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Our Town: Chris Hassig draws, DJs and dances

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The Sun is conducting series of interviews with folks you may not have seen in the paper before – a sort of introduction to your neighbors. This week we caught up with Chris Hassig, who’s art should be familiar to you — if nowhere else but in the logo on The Sun’s flag, which he designed as part of a contest way back in 2010.

Q: How did you come to live in the Roaring Fork Valley?

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A: My Parents had lived in Somerville, Boston as part of an artist cooperative. My mom is from Denver originally and she spent summers in Carbondale and Dad went to Outward Bound in Marble in the ‘60s. And then Dad got a job with an office in Aspen in 1991, when I was four.

Q: What were some of your favorite aspects of growing up here?

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A: My friends, first and foremost. Nick Forbes and Ned Perry, they’re still in town, and Torrey Udall is down in Boulder. We were a gang of musketeers. I lived in town but Nick first lived over at CRMS and then up Cattle Creek and Ned lived up towards Spring Gulch and Torrey lived up Prince Creek. So, all three of those places were totally amazing to wander around. We lived in this endless hunter gatherer mode, wandering around and playing games in the woods.

Q: You are known as an artist locally, as well as a DJ on KDNK. What are some other aspects of you that the town might know?

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A: Well, I love telemark skiing. I spend all winter skiing if I can. Last year, I think that I skied 112 days. Backpacking, getting out in the wilderness, is also important to me. I love music, people should know that from my DJ-ing and stuff.

Q: Tell us more about your art.

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A:  I guess that my art has a lot of different facets. I was always fascinated with maps, so I decided to create my own map of my own fictional country when I was 13 or something … And then I moved away from that and did some other art in college that was more standard studio art stuff.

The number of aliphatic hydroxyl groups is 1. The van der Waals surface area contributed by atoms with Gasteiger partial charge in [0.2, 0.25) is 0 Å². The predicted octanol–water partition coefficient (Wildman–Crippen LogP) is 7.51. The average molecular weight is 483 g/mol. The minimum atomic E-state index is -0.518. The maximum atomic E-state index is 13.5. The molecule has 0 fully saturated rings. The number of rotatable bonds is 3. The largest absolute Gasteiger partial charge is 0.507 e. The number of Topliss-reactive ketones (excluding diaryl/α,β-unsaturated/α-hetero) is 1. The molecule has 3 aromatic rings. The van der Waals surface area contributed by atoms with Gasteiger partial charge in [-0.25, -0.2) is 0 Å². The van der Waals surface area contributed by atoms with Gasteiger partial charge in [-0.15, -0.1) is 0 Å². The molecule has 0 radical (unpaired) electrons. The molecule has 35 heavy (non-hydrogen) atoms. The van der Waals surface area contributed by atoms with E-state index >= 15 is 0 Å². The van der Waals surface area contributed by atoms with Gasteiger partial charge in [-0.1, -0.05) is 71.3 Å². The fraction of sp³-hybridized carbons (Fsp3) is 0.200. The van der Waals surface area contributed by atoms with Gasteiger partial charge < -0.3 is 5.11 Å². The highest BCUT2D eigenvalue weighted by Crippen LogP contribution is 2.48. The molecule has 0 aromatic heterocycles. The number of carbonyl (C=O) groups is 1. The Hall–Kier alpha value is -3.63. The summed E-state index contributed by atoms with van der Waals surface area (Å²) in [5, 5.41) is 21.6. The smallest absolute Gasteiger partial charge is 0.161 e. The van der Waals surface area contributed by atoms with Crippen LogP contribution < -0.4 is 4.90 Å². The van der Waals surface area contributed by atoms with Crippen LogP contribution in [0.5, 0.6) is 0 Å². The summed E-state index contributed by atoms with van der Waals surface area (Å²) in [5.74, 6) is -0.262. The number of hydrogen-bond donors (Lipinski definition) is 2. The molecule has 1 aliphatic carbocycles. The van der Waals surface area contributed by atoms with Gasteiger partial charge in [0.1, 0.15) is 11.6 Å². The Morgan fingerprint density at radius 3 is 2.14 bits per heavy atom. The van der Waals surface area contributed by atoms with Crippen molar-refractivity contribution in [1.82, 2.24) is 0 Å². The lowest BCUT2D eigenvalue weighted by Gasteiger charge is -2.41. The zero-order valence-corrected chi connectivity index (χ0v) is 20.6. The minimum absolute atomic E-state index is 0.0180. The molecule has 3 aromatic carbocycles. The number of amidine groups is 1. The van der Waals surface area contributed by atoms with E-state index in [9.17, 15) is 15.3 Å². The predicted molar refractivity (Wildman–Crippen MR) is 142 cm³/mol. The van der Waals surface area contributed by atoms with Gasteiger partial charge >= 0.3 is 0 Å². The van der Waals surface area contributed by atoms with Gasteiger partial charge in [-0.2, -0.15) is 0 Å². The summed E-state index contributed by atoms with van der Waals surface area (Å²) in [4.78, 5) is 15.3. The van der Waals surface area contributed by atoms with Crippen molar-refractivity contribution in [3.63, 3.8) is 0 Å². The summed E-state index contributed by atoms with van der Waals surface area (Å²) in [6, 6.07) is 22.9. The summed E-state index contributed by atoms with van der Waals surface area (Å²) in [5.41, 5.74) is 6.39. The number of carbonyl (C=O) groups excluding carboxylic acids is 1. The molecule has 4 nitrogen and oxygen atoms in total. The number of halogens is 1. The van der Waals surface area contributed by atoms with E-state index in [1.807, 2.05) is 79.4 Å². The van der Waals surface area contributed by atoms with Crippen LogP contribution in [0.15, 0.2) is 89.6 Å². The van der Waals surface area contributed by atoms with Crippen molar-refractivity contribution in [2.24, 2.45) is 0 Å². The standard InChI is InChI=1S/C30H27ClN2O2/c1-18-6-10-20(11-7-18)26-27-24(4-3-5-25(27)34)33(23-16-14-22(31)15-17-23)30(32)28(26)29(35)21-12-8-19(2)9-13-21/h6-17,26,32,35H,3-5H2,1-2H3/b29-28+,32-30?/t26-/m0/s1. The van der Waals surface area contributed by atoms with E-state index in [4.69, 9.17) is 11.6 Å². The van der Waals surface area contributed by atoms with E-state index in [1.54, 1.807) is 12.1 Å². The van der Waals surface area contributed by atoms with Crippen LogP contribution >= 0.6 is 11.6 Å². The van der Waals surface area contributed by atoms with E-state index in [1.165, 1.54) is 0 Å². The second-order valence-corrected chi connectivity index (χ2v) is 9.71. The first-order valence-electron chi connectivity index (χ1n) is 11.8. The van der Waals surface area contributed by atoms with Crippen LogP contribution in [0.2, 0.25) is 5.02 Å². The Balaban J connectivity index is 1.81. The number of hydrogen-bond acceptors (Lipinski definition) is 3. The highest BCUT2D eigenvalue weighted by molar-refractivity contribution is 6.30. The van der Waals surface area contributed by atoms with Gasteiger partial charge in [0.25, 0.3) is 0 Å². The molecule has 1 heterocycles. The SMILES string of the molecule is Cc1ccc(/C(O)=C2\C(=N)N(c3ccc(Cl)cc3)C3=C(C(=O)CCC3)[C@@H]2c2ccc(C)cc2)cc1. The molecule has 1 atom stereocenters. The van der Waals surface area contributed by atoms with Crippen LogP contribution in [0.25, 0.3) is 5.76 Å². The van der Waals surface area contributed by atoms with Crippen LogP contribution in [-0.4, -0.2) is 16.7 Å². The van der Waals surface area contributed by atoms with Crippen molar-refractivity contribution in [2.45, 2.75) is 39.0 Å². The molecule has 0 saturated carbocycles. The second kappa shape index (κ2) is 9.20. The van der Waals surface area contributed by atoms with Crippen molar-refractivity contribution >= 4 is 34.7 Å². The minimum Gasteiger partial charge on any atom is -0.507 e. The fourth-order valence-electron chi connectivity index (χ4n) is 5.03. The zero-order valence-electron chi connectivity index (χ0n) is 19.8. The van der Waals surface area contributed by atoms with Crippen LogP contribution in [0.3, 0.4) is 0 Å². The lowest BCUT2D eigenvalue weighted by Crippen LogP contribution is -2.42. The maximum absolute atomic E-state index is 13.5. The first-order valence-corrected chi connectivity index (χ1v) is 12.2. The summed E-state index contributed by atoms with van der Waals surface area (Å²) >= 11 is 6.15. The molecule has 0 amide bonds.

Then I started getting into grass drawings at the very end of college. I did this little sketch of a piece of grass and then another one and when I decided to do a big piece of paper, I had to make it into a studio project. So I made it into a sort of abstract pattern but it was still grass. And then I made it into a tapestry of lines that you could extend infinitely, theoretically, if you had enough time.

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I evolved along from that into more abstract drawings that were similarly drawn on map-style, architectural drafting techniques. I had been mesmerized by the more mditative aspects of the grass drawing and also became interested in how to build up atmosphere or illusion through contrasting patterns and colors and layering up of different media. All along, I continued this map hobby of mine, so I continue working on printmaking.

Q: What’s the feeling of seeing your art out in the world?

A: I do love it. It’s fun to think that it’s out there giving people a little bit of joy in their life when they look at it.

Q: Music is another big part of your life. I imagine it’s a good marriage with patient, detailed art?

A: I just love learning things and music especially is such a deep well. It’s crazy how much music is out there and how much comes in the door at KDNK each week. I’ve been actively trying to remain open to all kinds of music as I become an older person. They say that your ears become settled in their ways but I hope that mine don’t.

Q: Any hopes, dreams or aspirations that you want to share?

A: In every one of my different projects I have hopes and dreams and aspirations. I want to become a better skier; I want to explore the deep desert backcountry canyons more; I want to help KDNK be as awesome as it can be and protect what it has going; and, to figure out how to keep Carbondale basically the way that it is. In artwork, I feel like one piece sort of leads to the next piece, so I have very short-term ambitions.

Q: Anything else you’d like to add?

A: I just love being a part of the community in Carbondale. We have such a great sense of community here, I hope to spend less time anywhere else.

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